Source: Union and league agree to seven straight days of negotiations

After a week without communication, the NFL and NFLPA have agreed to do nothing but talk for a week.

A league source (but not a league office source) tells PFT that the league and union have agreed to seven straight days of negotiations.  This development was disclosed in a conference call with agents.  The seven straight days will kick off Friday.

Thursday included two tiny steps forward for everyone hoping for a resolution by early March.  The two sides agreed to federal mediation and now have agreed to the kind of sustained discussions necessary to get a deal done.

It’s a start.

29 responses to “Source: Union and league agree to seven straight days of negotiations

  1. Seven Days In February. ….rife with intrigue, betrayal of trust, backstabbing, and deceit, it will keep you on the edge of your seat.

  2. Ohhhhh no Gregg!! You guys have been telling us that this season may not happen! What are you going to write about if they sign a deal??

    Ohh and no number 4!!

  3. they can lolly gag around this all they want but the truth is the longer the hold out the less money they will make ex ( NFL network sponsors for free agency )

    sponsorship money (why pay for advertising when they wont even be playing

    I dont see this lockout lasting long at all

  4. finally!
    tell you what, it is like being in school… you don’t start working on your homework until the night before the submission date

  5. I sure hope Marvin Miller is wrong. My wife and are already going through NFL withdrawal, and it’s not even March. Just git er done!

  6. ev pimp – consdering the extra effort both sides have made to bring in an outside party to facilitate negotiations, coupled with new agreement to meet for seven days, what makes you think a CBA can’t be reached before the summer? To me this proves that both sides would rather not allow a major lockout to occur.

  7. Now that there is no football to watch on the weekends why not work 7 days straight. I bet the lawyers charge time and a half on the weekends too.

  8. Yes! They finally agreed to something!!!!!!!

    Are you ready for some football?!?!?!

    Ow, wait, DAMN IT this was a agreement for a agreement.

    my bad

  9. I can see the Geico commercial now:

    “Can switching to Geico really save 15% or more on car insurance?”

    “Is Roger Goodell tip toeing out of a CBA meeting with Tap Shoes on really a good idea?”

  10. 7 days? Both sides should agree to meet until a deal is done. All the rest is just posturing. A little hope for the masses.

  11. “The players are getting nervous. They realize the owners are resolved.”

    Maybe; one also suspects that the TV networks have quietly informed the owners that they are not amused.

    I also doubt that Jerry Jones can afford to keep his cattle palace dark for a season.

    So long as people get over their romantic delusions of defiance or total victory there’s no reason not to get this done.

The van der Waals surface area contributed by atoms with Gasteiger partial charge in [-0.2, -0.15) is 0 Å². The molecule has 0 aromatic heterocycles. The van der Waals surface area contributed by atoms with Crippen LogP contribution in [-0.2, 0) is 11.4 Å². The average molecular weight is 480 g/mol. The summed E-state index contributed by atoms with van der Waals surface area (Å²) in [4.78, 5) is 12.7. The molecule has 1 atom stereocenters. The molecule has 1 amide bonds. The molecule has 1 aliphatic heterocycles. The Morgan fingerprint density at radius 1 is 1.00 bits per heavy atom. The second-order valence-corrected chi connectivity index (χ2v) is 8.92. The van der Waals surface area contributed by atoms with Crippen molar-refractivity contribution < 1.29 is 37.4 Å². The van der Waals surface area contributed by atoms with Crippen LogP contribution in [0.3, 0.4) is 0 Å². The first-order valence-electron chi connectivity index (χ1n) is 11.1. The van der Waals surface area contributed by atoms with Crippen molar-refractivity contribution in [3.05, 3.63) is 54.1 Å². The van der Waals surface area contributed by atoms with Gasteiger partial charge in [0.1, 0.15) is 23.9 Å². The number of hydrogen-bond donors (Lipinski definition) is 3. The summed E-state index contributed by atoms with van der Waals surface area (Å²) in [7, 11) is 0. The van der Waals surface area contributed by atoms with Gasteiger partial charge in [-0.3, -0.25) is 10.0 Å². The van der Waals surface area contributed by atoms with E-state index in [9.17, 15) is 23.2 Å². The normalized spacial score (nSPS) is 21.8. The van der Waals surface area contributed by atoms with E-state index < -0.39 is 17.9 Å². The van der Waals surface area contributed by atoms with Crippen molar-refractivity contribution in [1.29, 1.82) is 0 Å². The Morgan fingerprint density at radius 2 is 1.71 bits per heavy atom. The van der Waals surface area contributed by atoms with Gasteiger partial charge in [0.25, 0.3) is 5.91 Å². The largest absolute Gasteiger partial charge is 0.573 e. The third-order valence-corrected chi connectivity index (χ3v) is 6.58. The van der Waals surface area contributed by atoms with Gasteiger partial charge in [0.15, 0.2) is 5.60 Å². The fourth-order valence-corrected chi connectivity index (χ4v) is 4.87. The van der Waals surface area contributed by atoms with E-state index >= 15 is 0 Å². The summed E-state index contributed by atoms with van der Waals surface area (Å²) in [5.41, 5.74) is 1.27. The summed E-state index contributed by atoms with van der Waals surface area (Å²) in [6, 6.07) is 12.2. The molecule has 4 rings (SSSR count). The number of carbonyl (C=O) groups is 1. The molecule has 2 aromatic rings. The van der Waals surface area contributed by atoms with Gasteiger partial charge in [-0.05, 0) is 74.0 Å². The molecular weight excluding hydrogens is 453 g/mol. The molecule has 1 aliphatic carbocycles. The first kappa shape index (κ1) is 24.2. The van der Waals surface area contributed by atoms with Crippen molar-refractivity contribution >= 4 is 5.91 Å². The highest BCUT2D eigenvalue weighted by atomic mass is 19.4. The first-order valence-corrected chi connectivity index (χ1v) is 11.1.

Speaking as a person with a background in mediation I’m delighted that a serious third party has been engaged. While not a panacea it’s a sign of getting down to business.

  12. A deal may not be reached, but this step is clearly the only way that a deal will be reached. I have participated in many, many civil mediations & have seen many hopeless cases resolved through the process. DeMaurice Smith undoubtedly also has a wealth of experience civil mediation from his private practice days.

    For one thing, the mediator will keep both sides talking. That is key. I have literally tried to walk out of the room in several mediations, but the mediator is able to keep the discussion going.

    Also key is that parties will no longer be dealing directly with each other. They won’t be in the same room. So you won’t have any more jerry richardson unpleasantness…or owners walking out without replying to a proposal. The mediator will demand that the parties reply to one and another, and he will at least get that.

    What is also key is that each side speaks to the mediator confidentially. That is also important, because while staking out a position, the parties will “telegraph” their true position (always leaving soom room) to the mediator. He will then have a better idea than either side as to where the true middle is in the negotiation. The mediator’s most important role – besides keeping everyone talking – is to use the additional information he has to move each side towards each other…and to make creative suggestions that he know has some possibility of working, but each side does not. This also allows the mediator to quickly resolve tangential issues that are played out in the media, but are not really a matter of concern to either side. The mediator should be able to focus on the really divisive issues and work to get those resolved. The other stuff then falls into place & does not cause a distraction from getting the real disputes resolved.

    These parties have established that they cannot negotiate directly in good faith and/or without acrimony A third-party is the best and only way this will get resolved…and a LOT can get done in seven straight days of talks. A whole, whole lot.

    …or maybe not….not every dispute is capable of resolution, and if this does not work, then start watching baseball, because we will be in for a LONG lockout. But rest assured that this is the best news to come out of these negotiations so far…and it’s our last, best hope as football fans.

    …and lastly, this is NOT the federal government taking over the negotiations. I agree that we are too harsh on our government relative to what the rest of the world has to deal with, but also agree there’s plenty of room for criticism…but fear not…this is a mediation service, not a government takeover!

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